Science, technology, engineering, and math graduates are not only in high demand, with increasing job prospects by the end of the decade, but also feature higher pay than average jobs. What steps can you take to earn a STEM education, decide on the right major and job field?
Practical reasons to choose STEM
Let’s start with a few practical reasons – aside from an interest in science, a love of tinkering with gadgets, an affinity for drawing up blueprints, or math skills – why you should want to choose a STEM field for your career.
STEM graduates are in demand, with only 16 percent of American high school seniors proficient in math and interested in a STEM career. Projected job growth in these fields, however, ranges from 16 percent to an incredible 62 percent by 2020. The average expected growth in occupations across the board, for comparison, is about 14 percent. In other words, if you are in high school and have a knack for one of the STEM fields, it is worth pursuing.
Earning potential for STEM-related jobs is also higher than the average career field. For example, architecture and engineering careers, within three years of graduating, earn a median salary of $50,000. On the technology and math front, computer, statistics, and mathematics majors earn about $43,000 per year. Non-STEM social science majors, meanwhile, make about $33,000 per year.
A non-entry-level software developer in May 2013, according to the STEM Coalition, had a median wage of $92,660. There will be a total of 218,500 job openings between 2012 and 2022, with projected employment in 2022 at nearly 753,000.
Why so many openings? Studies show that companies are turning to business intelligence when making decisions. This means analyzing data – with 30 percent of mid-sized businesses in 2014 reporting that business analytics were a top priority. On top of that, with more technology comes a need for coders. With the proliferation of affordable smartphones comes apps of all types, each needing someone to write code for the software.
Architectural and engineering managers had a median wage of more than $128,000, with 60,600 job openings between 2012 and 2022. About 207,000 people will be employed in those positions by then. Unlike some of the other positions, an engineering manager typically require about 5 years of experience.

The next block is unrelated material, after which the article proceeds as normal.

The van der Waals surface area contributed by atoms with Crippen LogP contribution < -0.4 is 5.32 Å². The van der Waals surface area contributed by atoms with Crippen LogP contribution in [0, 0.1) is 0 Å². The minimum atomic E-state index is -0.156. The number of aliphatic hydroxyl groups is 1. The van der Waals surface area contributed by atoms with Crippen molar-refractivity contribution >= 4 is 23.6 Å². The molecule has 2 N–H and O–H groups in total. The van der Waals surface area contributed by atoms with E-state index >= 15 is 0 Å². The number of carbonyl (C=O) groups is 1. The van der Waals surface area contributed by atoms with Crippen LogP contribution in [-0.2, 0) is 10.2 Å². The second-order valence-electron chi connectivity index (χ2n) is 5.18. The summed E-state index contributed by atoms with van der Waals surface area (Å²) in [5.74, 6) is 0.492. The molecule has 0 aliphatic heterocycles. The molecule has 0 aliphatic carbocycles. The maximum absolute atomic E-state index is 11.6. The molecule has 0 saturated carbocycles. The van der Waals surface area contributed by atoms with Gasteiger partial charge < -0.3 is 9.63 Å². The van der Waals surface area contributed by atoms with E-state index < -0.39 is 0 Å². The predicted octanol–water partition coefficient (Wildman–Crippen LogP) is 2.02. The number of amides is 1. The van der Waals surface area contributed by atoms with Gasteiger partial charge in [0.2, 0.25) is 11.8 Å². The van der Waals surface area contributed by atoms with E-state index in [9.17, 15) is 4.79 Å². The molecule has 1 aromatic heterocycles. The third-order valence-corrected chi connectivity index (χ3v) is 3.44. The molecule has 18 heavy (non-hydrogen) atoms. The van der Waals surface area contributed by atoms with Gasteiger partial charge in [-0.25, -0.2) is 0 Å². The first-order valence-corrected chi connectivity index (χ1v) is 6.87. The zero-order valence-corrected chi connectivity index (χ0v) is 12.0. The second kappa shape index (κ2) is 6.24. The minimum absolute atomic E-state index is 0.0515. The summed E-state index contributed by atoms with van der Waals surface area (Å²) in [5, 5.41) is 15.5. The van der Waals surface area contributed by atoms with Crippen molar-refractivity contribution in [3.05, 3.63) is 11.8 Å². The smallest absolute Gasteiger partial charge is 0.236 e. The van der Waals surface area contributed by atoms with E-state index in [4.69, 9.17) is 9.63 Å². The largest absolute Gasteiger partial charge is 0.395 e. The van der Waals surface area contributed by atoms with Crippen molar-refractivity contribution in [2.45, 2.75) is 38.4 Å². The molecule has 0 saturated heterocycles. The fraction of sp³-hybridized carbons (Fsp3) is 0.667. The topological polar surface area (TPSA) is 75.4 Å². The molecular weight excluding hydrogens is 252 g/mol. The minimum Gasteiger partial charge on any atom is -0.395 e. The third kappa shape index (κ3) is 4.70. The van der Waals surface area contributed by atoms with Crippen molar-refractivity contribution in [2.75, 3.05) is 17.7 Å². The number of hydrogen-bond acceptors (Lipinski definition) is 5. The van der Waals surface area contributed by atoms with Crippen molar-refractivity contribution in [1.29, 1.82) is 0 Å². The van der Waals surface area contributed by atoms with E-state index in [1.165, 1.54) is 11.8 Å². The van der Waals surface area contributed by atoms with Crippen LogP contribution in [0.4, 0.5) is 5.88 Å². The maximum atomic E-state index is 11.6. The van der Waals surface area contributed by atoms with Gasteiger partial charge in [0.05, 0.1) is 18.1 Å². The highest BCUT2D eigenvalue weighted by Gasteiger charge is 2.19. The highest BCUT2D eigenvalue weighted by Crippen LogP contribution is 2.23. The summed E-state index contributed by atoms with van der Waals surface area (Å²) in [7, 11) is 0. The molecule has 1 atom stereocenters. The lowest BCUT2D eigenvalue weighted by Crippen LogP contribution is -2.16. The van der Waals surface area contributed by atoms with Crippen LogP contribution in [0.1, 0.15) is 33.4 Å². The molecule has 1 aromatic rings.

Mathematicians slide into the middle of STEM careers with a median salary of $102,440, though with lower employment numbers – only 4,300 projected by 2022. Math-related positions, such as analysts, actuaries, or statisticians, typically require a Master’s degree.
Making the right university choice
How can you get a STEM degree? By choosing the right university. TIME reported in April of 2016 that where you obtain a degree from matters. Alverno College in Milwaukee reported annual salaries of $34,600, for their STEM graduates.
To contrast, graduates from private colleges like Bloomfield College in New Jersey were earning $69,300 after five years. But, graduation takes longer – only 32 percent of Bloomfield students earned a degree within six years.
A degree from a prestigious school does not mean earning a higher salary, however. Graduates from both Brigham Young and San Diego State universities, both noted for their academics, reported not receiving a significant pay boost.
There are certain colleges that provide better STEM educations. Here’s Forbes’ Forbes’ list of the 21 best STEM colleges from last year. The Massachusetts Institute of Technology tops the list, also taking the No. 5 spot in overall colleges. Standouts on the list include the US Naval Academy, Cornell, the US Air Force Academy, Carnegie Mellon, Johns Hopkins, California Polytechnic University San Luis Obispo, and the University of Portland.
Of course, in the end, the choice is ultimately yours. There are many ways to finally – including the use of social media to help decide.
Grants and scholarships
Many of the universities on the list are prestigious – with a price point to match. Thankfully, with a recent push for STEM education, paying for these colleges may not be as hard as you think.
Your first option is grants. There are grants specifically meant for STEM students – here’s a list of grants by state. Many universities, even those with higher tuition, also offer grants or scholarships to make tuition more palatable. This list provides links to national STEM-related scholarships and internship opportunities.
Once you have narrowed the list of potential colleges, consult each university’s financial aid advisors to explore your options.
Your STEM education may not end with a Bachelor’s. In some fields, such as math, obtaining a Master’s degree could not only be beneficial, but required for a job. Pathways for both Master’s and doctoral degrees can be found here.
Universities often offer incentives including more grants and scholarships, meant specifically for postgraduate degrees. If, instead, you take a career path straight out of an undergraduate degree, your employer may be willing to foot at least part of the bill for continuing education, in order to further improve employees’ skills.
With above-average job prospects and salaries in the next few years, STEM fields show excellent career opportunities.
There are grants and scholarships meant just for STEM students, to ease the burden of tuition. Employers or the university itself may help with postgraduate degrees. If you have any interest in science, technology, engineering, or math, now is the perfect time to position yourself for the growing job market.